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Corkbound Figaro Begins Today

27th July 2010
Corkbound Figaro Begins Today

The 45 competitors taking part in the 2010 edition of the classic summer solo race, La Solitaire du Figaro, are set to sail from Le Havre for Gijón on a 515 nautical mile leg tomorrow, Tuesday 27th July; the first of four stage race over the course of the next four weeks.

The race will dock in Kinsale on around August 8, zig-zagging north from Brest leaving Wolf Rock to port, and then the Fastnet to starboard. With 8 rookies geared up for their first participation, 5 non French sailors wishing to leave their mark and 3 women including the return of Karinne Fauconnier, the 2010 line up promises to produce some memorable racing.

The weather forecasts vary and there could be either very light wind for the start of up to 10/12 knots from the northwest depending on which module you look at, explains Sylvain Mondon (Meteo France). "In the worst case we could have little and variable breeze for the start or if we look at the more favourable modules, we could see the northwesterly breeze established for the upwind run to the Cotentin headland for the first night. The breeze should freshen up and we could see up to 25 knots as it backs to the west and the turning tide, which will make for a tough first night of racing." Continues Mondon. Once the fleet round the Brittany point, with the wind of the beam, the forecast is for the breeze to lighten providing for a comfortable run with some it should be a straight down wind run towards Spain. "We can expect to see the first reach Gijon in the early hours of Saturday" predicts Mondon, if the forecasts do not develop and change too much.

The worlds leading solo sailors inevitably pass through the challenge of participating in the classic Figaro race. This 41st edition is no different. We see experienced sailors returning to hone their skills against the young future stars aiming to leave their mark. Previous winners include Jeremie Beyou (BPI), Kito de Pavant (Groupe Bel), Eric Drouglazet (Luisina), Armel le Cleac'h (Brit Air) and Nicholas Lunven (Generali).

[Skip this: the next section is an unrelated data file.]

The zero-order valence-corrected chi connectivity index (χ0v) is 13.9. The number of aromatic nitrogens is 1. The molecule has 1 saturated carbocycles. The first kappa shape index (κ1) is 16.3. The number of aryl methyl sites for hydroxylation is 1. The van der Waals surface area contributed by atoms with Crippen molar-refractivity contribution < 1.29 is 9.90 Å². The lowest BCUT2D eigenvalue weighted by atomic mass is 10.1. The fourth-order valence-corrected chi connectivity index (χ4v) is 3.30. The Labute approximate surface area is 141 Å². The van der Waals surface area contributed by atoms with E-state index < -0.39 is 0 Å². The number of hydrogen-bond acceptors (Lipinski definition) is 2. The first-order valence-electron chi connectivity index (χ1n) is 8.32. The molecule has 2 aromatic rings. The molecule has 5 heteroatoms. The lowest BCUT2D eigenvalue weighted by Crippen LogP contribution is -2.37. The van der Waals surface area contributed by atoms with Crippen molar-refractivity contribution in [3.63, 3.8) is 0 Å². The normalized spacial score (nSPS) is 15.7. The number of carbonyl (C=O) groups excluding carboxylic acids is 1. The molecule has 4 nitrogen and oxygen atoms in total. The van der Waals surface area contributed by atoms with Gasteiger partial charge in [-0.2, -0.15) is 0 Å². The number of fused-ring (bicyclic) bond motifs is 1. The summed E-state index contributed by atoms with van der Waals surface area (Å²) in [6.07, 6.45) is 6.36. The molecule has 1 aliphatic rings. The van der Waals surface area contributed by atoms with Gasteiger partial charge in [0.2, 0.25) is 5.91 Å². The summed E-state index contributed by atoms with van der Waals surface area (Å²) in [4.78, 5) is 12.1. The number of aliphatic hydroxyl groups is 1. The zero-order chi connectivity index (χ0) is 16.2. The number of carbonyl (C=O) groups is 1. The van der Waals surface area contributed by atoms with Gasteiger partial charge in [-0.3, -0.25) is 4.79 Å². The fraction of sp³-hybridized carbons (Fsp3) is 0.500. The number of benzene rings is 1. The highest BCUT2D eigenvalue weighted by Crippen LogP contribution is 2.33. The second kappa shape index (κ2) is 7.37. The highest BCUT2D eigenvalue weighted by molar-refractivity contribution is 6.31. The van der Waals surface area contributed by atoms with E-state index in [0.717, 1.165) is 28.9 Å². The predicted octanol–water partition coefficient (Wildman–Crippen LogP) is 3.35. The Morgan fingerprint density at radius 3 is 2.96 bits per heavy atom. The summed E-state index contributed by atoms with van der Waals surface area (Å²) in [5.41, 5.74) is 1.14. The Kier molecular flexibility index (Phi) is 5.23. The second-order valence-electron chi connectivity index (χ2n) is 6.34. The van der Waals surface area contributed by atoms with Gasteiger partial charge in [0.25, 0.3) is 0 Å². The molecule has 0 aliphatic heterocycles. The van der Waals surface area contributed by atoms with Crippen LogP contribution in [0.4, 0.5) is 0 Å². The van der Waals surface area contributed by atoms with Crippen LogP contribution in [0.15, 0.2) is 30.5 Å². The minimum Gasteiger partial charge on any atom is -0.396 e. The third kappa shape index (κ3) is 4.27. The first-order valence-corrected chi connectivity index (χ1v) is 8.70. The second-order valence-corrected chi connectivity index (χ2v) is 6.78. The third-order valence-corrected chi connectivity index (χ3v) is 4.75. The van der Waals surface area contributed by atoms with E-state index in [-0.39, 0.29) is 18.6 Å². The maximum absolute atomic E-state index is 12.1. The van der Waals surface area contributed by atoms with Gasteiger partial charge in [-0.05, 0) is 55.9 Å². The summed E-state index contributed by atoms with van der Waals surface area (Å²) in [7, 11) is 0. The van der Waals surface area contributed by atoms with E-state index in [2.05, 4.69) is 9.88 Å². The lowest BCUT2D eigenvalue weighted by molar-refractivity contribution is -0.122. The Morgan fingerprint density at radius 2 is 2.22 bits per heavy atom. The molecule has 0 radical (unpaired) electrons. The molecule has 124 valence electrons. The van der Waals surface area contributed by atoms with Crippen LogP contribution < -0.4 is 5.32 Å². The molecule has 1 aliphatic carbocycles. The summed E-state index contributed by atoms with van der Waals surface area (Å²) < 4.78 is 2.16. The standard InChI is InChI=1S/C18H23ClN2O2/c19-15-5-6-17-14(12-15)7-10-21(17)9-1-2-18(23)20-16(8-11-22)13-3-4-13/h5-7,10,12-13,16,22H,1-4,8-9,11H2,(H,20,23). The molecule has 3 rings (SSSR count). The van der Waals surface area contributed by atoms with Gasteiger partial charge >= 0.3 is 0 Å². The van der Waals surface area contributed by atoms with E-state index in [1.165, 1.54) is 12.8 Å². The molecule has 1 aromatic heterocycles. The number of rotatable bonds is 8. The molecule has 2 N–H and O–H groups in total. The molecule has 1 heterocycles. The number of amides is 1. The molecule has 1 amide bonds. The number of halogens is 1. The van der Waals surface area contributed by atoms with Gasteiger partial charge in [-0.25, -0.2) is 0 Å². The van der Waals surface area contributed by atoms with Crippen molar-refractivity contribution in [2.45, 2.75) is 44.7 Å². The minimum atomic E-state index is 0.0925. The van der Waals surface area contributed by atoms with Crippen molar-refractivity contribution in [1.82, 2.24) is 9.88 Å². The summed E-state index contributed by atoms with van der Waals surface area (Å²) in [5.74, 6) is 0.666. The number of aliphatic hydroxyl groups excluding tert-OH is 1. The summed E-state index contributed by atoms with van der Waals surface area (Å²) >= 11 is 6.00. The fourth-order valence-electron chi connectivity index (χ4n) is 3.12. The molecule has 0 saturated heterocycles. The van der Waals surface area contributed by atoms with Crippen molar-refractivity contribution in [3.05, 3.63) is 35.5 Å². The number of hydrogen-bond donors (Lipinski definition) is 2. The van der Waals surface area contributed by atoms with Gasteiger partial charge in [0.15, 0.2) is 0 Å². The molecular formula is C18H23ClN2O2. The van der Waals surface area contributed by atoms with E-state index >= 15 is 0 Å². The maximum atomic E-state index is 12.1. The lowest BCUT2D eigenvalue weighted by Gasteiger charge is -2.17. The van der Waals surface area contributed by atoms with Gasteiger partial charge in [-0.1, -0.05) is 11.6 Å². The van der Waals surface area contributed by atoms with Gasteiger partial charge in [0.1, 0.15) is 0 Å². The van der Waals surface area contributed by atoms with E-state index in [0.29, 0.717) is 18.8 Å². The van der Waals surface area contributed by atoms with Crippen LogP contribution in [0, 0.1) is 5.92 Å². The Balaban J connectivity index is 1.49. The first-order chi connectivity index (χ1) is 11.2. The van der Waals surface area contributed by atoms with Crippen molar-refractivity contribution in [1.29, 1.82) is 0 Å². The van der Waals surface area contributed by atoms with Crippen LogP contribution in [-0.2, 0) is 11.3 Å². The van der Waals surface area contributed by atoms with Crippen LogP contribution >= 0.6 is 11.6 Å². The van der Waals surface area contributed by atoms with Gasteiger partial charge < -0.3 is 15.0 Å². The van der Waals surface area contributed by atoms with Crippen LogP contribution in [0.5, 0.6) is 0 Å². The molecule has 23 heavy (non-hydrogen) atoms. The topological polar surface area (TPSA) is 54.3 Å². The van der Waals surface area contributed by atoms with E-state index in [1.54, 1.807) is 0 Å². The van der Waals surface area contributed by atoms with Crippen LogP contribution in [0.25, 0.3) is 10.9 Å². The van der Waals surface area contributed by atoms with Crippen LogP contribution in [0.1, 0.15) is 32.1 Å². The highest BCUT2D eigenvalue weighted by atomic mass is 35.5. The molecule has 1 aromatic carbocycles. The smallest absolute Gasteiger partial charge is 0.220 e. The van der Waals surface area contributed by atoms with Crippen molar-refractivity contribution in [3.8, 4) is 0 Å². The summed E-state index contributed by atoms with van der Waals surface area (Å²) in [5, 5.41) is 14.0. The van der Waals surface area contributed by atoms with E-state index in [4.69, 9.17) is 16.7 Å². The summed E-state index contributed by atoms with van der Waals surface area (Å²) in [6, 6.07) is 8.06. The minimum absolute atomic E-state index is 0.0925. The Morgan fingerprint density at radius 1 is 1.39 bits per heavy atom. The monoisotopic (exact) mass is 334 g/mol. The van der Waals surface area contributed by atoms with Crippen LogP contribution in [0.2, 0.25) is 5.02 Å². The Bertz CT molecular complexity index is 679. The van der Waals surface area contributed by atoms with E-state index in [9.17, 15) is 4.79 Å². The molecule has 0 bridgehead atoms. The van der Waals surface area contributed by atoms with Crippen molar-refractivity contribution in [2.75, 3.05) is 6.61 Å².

* French title holder Gildas Morvan (Cercle Vert) won the Prologue Suzuki in the waters of Le Havre, second place goes to Ronan Treussart (Lufthansa) and third toThomas Rouxel (Credit Mutuel de Bretagne). An action packed prologue: light breeze, tidal flow and four starting procedures. Eight boats fall victim of a black flag start, including past winners Kito de Pavant and Jeremie Beyou.

* And this is just wrong... Thierry Chabagny will not participate at the race this summer due to a lack of sponsorship. He finished 4th in 2009 and 2nd in 2006.

Start of the 1st leg: Tuesday 27th July
Le Havre to Gijon (515 miles)
Expected arrival of the boats: Friday 30th Jul

Preparing for La Solitaire du Figaro here

Latest news for La Solitaire du Figaro here

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Published in Figaro Team

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Ireland & La Solitaire du Figaro

The Solitaire du Figaro, was originally called the course de l’Aurore until 1980, was created in 1970 by Jean-Louis Guillemard and Jean-Michel Barrault.